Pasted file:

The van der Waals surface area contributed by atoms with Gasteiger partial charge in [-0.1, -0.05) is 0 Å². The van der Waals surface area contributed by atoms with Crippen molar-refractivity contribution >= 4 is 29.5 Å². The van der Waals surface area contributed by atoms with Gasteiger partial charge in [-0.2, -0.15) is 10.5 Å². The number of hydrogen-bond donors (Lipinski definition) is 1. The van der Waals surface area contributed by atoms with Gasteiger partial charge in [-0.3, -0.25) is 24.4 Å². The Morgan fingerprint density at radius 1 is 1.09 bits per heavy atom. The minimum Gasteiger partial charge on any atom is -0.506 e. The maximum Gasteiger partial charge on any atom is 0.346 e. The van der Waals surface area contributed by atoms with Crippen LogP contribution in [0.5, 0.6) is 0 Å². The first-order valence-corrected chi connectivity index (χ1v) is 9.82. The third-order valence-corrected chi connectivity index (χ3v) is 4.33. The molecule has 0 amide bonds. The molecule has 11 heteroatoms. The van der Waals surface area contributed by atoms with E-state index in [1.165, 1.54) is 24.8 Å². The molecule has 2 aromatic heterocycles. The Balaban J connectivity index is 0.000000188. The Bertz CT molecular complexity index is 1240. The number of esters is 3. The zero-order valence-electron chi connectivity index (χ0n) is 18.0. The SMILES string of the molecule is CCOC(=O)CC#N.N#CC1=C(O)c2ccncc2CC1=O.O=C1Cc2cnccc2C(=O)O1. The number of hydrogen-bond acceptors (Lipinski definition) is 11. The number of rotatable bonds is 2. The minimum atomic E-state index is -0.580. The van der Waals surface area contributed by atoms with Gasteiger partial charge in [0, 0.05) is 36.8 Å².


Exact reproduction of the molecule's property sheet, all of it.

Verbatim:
The van der Waals surface area contributed by atoms with Gasteiger partial charge in [-0.1, -0.05) is 0 Å². The van der Waals surface area contributed by atoms with Crippen molar-refractivity contribution >= 4 is 29.5 Å². The van der Waals surface area contributed by atoms with Gasteiger partial charge in [-0.2, -0.15) is 10.5 Å². The number of hydrogen-bond donors (Lipinski definition) is 1. The van der Waals surface area contributed by atoms with Gasteiger partial charge in [-0.3, -0.25) is 24.4 Å². The Morgan fingerprint density at radius 1 is 1.09 bits per heavy atom. The minimum Gasteiger partial charge on any atom is -0.506 e. The maximum Gasteiger partial charge on any atom is 0.346 e. The van der Waals surface area contributed by atoms with Crippen LogP contribution in [0.5, 0.6) is 0 Å². The first-order valence-corrected chi connectivity index (χ1v) is 9.82. The third-order valence-corrected chi connectivity index (χ3v) is 4.33. The molecule has 0 amide bonds. The molecule has 11 heteroatoms. The van der Waals surface area contributed by atoms with E-state index in [1.165, 1.54) is 24.8 Å². The molecule has 2 aromatic heterocycles. The Balaban J connectivity index is 0.000000188. The Bertz CT molecular complexity index is 1240. The number of esters is 3. The zero-order valence-electron chi connectivity index (χ0n) is 18.0. The SMILES string of the molecule is CCOC(=O)CC#N.N#CC1=C(O)c2ccncc2CC1=O.O=C1Cc2cnccc2C(=O)O1. The number of hydrogen-bond acceptors (Lipinski definition) is 11. The number of rotatable bonds is 2. The minimum atomic E-state index is -0.580. The van der Waals surface area contributed by atoms with Gasteiger partial charge in [0, 0.05) is 36.8 Å².